Schumer, who began that week with the presidential inauguration, ended it with a whirlwind of local events from Manhattan to Long Island to the Bronx. It all culminated at the place his career began, Brooklyn.

“Schumer! Schumer! We got Schumer!” Lupe Todd called out from the corner of an auditorium at Pratt Institute. Her boss, Hakeem Jeffries, a rising Democratic star and new Brooklyn congressman, was being sworn in, and Schumer was the first and most important elected official slated to speak. But the senator was more than a half-hour late.

As the crowd had bided its time, Schumer had been in his car, on a conference call about the rollout of gun and immigration proposals. Upon spotting Schumer, Todd dispatched an aide to lead him to the section reserved for elected officials. Schumer stomped and waved his way happily down the aisle, bypassing his seat and heading directly to the Jeffries family, enclosing the event’s star in a bear hug. Once seated, Schumer happily kept rhythm with the church choir onstage, smacking a program on his knee. The city’s mayoral candidates, councilmen, the ghost-writer of Schumer’s book, a black pastor, an Orthodox Jewish rabbi and a Muslim imam all stared at the back of his bobbing head.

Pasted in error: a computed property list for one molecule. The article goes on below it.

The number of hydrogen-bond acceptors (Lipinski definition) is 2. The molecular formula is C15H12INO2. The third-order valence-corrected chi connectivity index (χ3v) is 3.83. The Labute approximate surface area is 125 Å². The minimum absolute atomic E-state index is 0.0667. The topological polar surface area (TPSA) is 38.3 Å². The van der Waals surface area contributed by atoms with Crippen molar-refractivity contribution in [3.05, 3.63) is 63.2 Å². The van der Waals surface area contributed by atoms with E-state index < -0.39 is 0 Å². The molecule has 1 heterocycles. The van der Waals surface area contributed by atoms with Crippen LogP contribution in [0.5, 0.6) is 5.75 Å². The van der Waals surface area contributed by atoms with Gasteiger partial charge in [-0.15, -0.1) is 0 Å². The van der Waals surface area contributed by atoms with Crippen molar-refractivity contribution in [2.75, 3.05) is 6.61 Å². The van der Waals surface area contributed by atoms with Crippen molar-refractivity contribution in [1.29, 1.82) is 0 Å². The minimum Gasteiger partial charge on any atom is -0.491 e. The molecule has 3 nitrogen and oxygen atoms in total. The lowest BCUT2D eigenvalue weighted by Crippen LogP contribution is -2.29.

So did Vito Lopez, the embattled former boss of the Brooklyn Democratic machine, who knows a thing or two about raw power. “New York state has not had someone of the stature and position of a U.S. senator of the caliber of Chuck Schumer in maybe 40 or 50 years,” Lopez said. “More importantly, he is a professional politician.”

The emcee introduced Schumer as the New Yorker who had spent Inauguration Day with Obama, and the senator climbed the stage to the cheers of the predominantly black crowd.

Schumer knew his audience. He made reference to his Brooklyn high school (“Our team’s motto at Madison was, ‘We may be small, but we’re slow’ ”) and told Jeffries from the stage that “you and I are going to be partners in banning assault weapons and getting these guns off our streets.”

He concluded by evoking “the first inauguration I was at this week” and talked about his close consultations with Obama. “I told him in the limo,” Schumer said, “ ‘Don’t worry, we have your back, Mr. President. Go forward and move forward.’ ”